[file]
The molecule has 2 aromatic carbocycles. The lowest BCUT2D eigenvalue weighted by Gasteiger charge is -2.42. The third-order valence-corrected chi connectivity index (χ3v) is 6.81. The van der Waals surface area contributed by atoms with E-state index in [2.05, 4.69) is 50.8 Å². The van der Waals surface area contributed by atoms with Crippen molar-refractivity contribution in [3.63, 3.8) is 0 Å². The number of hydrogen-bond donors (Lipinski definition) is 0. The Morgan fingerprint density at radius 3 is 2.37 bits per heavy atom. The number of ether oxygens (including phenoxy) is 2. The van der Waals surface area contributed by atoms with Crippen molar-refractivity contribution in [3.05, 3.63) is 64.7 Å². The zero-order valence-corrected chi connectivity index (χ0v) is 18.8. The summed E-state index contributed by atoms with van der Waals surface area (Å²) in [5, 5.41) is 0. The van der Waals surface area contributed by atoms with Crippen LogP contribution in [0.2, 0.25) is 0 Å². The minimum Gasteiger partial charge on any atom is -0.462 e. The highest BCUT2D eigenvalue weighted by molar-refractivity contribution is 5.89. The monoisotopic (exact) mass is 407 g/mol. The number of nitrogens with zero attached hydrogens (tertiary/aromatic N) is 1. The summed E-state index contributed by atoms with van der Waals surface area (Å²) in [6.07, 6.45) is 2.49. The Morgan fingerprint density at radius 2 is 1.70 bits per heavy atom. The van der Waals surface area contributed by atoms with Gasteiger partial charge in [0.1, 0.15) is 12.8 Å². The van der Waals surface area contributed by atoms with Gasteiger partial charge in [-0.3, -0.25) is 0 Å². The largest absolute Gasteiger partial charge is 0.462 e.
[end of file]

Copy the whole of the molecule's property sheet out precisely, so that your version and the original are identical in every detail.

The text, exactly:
The molecule has 2 aromatic carbocycles. The lowest BCUT2D eigenvalue weighted by Gasteiger charge is -2.42. The third-order valence-corrected chi connectivity index (χ3v) is 6.81. The van der Waals surface area contributed by atoms with E-state index in [2.05, 4.69) is 50.8 Å². The van der Waals surface area contributed by atoms with Crippen molar-refractivity contribution in [3.63, 3.8) is 0 Å². The number of hydrogen-bond donors (Lipinski definition) is 0. The Morgan fingerprint density at radius 3 is 2.37 bits per heavy atom. The number of ether oxygens (including phenoxy) is 2. The van der Waals surface area contributed by atoms with Crippen molar-refractivity contribution in [3.05, 3.63) is 64.7 Å². The zero-order valence-corrected chi connectivity index (χ0v) is 18.8. The summed E-state index contributed by atoms with van der Waals surface area (Å²) in [5, 5.41) is 0. The van der Waals surface area contributed by atoms with Crippen LogP contribution in [0.2, 0.25) is 0 Å². The minimum Gasteiger partial charge on any atom is -0.462 e. The highest BCUT2D eigenvalue weighted by molar-refractivity contribution is 5.89. The monoisotopic (exact) mass is 407 g/mol. The number of nitrogens with zero attached hydrogens (tertiary/aromatic N) is 1. The summed E-state index contributed by atoms with van der Waals surface area (Å²) in [6.07, 6.45) is 2.49. The Morgan fingerprint density at radius 2 is 1.70 bits per heavy atom. The van der Waals surface area contributed by atoms with Gasteiger partial charge in [0.1, 0.15) is 12.8 Å². The van der Waals surface area contributed by atoms with Gasteiger partial charge in [-0.3, -0.25) is 0 Å². The largest absolute Gasteiger partial charge is 0.462 e.